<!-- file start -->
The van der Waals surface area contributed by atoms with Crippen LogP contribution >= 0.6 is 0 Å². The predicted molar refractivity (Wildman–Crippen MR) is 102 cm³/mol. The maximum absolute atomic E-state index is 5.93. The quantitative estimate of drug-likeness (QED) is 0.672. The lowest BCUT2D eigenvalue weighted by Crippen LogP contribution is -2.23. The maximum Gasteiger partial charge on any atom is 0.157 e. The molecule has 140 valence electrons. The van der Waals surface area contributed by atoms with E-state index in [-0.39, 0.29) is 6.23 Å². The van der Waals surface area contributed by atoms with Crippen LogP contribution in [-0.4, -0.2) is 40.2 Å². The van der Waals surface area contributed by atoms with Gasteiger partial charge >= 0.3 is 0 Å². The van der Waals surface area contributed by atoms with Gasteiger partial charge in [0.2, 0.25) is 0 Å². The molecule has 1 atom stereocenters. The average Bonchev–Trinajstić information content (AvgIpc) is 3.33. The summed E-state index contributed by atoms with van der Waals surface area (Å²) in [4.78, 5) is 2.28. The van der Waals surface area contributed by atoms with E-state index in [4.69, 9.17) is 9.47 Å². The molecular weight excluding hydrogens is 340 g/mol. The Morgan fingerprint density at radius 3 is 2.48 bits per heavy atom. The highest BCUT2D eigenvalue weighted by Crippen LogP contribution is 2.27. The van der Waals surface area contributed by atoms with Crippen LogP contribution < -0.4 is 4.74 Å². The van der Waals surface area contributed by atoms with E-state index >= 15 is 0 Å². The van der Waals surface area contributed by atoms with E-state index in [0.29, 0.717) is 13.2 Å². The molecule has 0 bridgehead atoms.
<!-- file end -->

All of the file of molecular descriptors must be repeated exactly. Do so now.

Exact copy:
The van der Waals surface area contributed by atoms with Crippen LogP contribution >= 0.6 is 0 Å². The predicted molar refractivity (Wildman–Crippen MR) is 102 cm³/mol. The maximum absolute atomic E-state index is 5.93. The quantitative estimate of drug-likeness (QED) is 0.672. The lowest BCUT2D eigenvalue weighted by Crippen LogP contribution is -2.23. The maximum Gasteiger partial charge on any atom is 0.157 e. The molecule has 140 valence electrons. The van der Waals surface area contributed by atoms with E-state index in [-0.39, 0.29) is 6.23 Å². The van der Waals surface area contributed by atoms with Crippen LogP contribution in [-0.4, -0.2) is 40.2 Å². The van der Waals surface area contributed by atoms with Gasteiger partial charge >= 0.3 is 0 Å². The van der Waals surface area contributed by atoms with Gasteiger partial charge in [0.2, 0.25) is 0 Å². The molecule has 1 atom stereocenters. The average Bonchev–Trinajstić information content (AvgIpc) is 3.33. The summed E-state index contributed by atoms with van der Waals surface area (Å²) in [4.78, 5) is 2.28. The van der Waals surface area contributed by atoms with E-state index in [4.69, 9.17) is 9.47 Å². The molecular weight excluding hydrogens is 340 g/mol. The Morgan fingerprint density at radius 3 is 2.48 bits per heavy atom. The highest BCUT2D eigenvalue weighted by Crippen LogP contribution is 2.27. The van der Waals surface area contributed by atoms with Crippen LogP contribution < -0.4 is 4.74 Å². The van der Waals surface area contributed by atoms with E-state index >= 15 is 0 Å². The van der Waals surface area contributed by atoms with E-state index in [0.29, 0.717) is 13.2 Å². The molecule has 0 bridgehead atoms.